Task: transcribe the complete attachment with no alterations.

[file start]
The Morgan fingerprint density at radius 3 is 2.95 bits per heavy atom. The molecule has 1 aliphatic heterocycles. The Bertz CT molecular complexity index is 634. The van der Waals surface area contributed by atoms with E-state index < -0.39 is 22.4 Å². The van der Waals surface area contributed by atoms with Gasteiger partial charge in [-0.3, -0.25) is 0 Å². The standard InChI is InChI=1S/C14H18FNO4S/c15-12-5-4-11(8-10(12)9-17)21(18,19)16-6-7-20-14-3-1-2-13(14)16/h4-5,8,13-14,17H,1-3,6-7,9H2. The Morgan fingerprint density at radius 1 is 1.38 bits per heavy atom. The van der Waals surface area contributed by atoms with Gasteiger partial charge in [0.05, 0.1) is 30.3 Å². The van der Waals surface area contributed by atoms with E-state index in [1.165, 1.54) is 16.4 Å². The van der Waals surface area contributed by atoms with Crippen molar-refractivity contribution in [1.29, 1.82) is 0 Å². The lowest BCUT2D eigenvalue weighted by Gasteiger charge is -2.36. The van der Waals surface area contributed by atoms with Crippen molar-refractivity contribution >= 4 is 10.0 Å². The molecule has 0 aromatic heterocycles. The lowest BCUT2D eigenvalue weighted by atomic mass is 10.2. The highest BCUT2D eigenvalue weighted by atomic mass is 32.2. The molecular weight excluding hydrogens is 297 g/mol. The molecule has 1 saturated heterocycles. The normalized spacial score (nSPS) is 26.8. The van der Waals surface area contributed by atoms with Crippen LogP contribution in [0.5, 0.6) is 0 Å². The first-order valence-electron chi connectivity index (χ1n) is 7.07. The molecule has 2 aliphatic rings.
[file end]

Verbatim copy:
The Morgan fingerprint density at radius 3 is 2.95 bits per heavy atom. The molecule has 1 aliphatic heterocycles. The Bertz CT molecular complexity index is 634. The van der Waals surface area contributed by atoms with E-state index < -0.39 is 22.4 Å². The van der Waals surface area contributed by atoms with Gasteiger partial charge in [-0.3, -0.25) is 0 Å². The standard InChI is InChI=1S/C14H18FNO4S/c15-12-5-4-11(8-10(12)9-17)21(18,19)16-6-7-20-14-3-1-2-13(14)16/h4-5,8,13-14,17H,1-3,6-7,9H2. The Morgan fingerprint density at radius 1 is 1.38 bits per heavy atom. The van der Waals surface area contributed by atoms with Gasteiger partial charge in [0.05, 0.1) is 30.3 Å². The van der Waals surface area contributed by atoms with E-state index in [1.165, 1.54) is 16.4 Å². The van der Waals surface area contributed by atoms with Crippen molar-refractivity contribution in [1.29, 1.82) is 0 Å². The lowest BCUT2D eigenvalue weighted by Gasteiger charge is -2.36. The van der Waals surface area contributed by atoms with Crippen molar-refractivity contribution >= 4 is 10.0 Å². The molecule has 0 aromatic heterocycles. The lowest BCUT2D eigenvalue weighted by atomic mass is 10.2. The highest BCUT2D eigenvalue weighted by atomic mass is 32.2. The molecular weight excluding hydrogens is 297 g/mol. The molecule has 1 saturated heterocycles. The normalized spacial score (nSPS) is 26.8. The van der Waals surface area contributed by atoms with Crippen LogP contribution in [0.5, 0.6) is 0 Å². The first-order valence-electron chi connectivity index (χ1n) is 7.07. The molecule has 2 aliphatic rings.